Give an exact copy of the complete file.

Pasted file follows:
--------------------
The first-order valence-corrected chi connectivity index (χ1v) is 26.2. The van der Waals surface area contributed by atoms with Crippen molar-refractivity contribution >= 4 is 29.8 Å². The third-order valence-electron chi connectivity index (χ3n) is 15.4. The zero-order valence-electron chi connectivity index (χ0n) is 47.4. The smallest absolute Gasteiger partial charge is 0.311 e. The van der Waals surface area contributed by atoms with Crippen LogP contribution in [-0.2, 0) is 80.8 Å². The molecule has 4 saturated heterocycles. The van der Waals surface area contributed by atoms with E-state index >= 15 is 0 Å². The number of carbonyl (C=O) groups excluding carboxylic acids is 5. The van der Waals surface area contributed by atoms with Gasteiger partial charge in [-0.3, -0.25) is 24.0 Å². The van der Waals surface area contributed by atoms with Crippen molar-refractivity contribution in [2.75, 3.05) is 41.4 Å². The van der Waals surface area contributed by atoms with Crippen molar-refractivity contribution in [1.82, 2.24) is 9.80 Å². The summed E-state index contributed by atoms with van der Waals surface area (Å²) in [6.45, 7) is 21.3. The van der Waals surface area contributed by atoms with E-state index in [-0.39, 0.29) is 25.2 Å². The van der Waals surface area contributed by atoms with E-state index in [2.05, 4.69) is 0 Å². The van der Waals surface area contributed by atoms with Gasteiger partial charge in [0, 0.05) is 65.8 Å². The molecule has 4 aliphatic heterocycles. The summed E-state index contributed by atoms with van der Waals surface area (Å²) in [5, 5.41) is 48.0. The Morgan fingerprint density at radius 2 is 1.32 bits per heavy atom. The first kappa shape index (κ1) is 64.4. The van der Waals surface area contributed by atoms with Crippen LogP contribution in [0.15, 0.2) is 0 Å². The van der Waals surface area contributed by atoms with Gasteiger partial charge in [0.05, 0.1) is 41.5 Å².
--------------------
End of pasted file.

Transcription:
The first-order valence-corrected chi connectivity index (χ1v) is 26.2. The van der Waals surface area contributed by atoms with Crippen molar-refractivity contribution >= 4 is 29.8 Å². The third-order valence-electron chi connectivity index (χ3n) is 15.4. The zero-order valence-electron chi connectivity index (χ0n) is 47.4. The smallest absolute Gasteiger partial charge is 0.311 e. The van der Waals surface area contributed by atoms with Crippen LogP contribution in [-0.2, 0) is 80.8 Å². The molecule has 4 saturated heterocycles. The van der Waals surface area contributed by atoms with E-state index >= 15 is 0 Å². The number of carbonyl (C=O) groups excluding carboxylic acids is 5. The van der Waals surface area contributed by atoms with Gasteiger partial charge in [-0.3, -0.25) is 24.0 Å². The van der Waals surface area contributed by atoms with Crippen molar-refractivity contribution in [2.75, 3.05) is 41.4 Å². The van der Waals surface area contributed by atoms with Crippen molar-refractivity contribution in [1.82, 2.24) is 9.80 Å². The summed E-state index contributed by atoms with van der Waals surface area (Å²) in [6.45, 7) is 21.3. The van der Waals surface area contributed by atoms with E-state index in [-0.39, 0.29) is 25.2 Å². The van der Waals surface area contributed by atoms with E-state index in [2.05, 4.69) is 0 Å². The van der Waals surface area contributed by atoms with Gasteiger partial charge in [0, 0.05) is 65.8 Å². The molecule has 4 aliphatic heterocycles. The summed E-state index contributed by atoms with van der Waals surface area (Å²) in [5, 5.41) is 48.0. The Morgan fingerprint density at radius 2 is 1.32 bits per heavy atom. The first kappa shape index (κ1) is 64.4. The van der Waals surface area contributed by atoms with Crippen LogP contribution in [0.15, 0.2) is 0 Å². The van der Waals surface area contributed by atoms with Gasteiger partial charge in [0.05, 0.1) is 41.5 Å².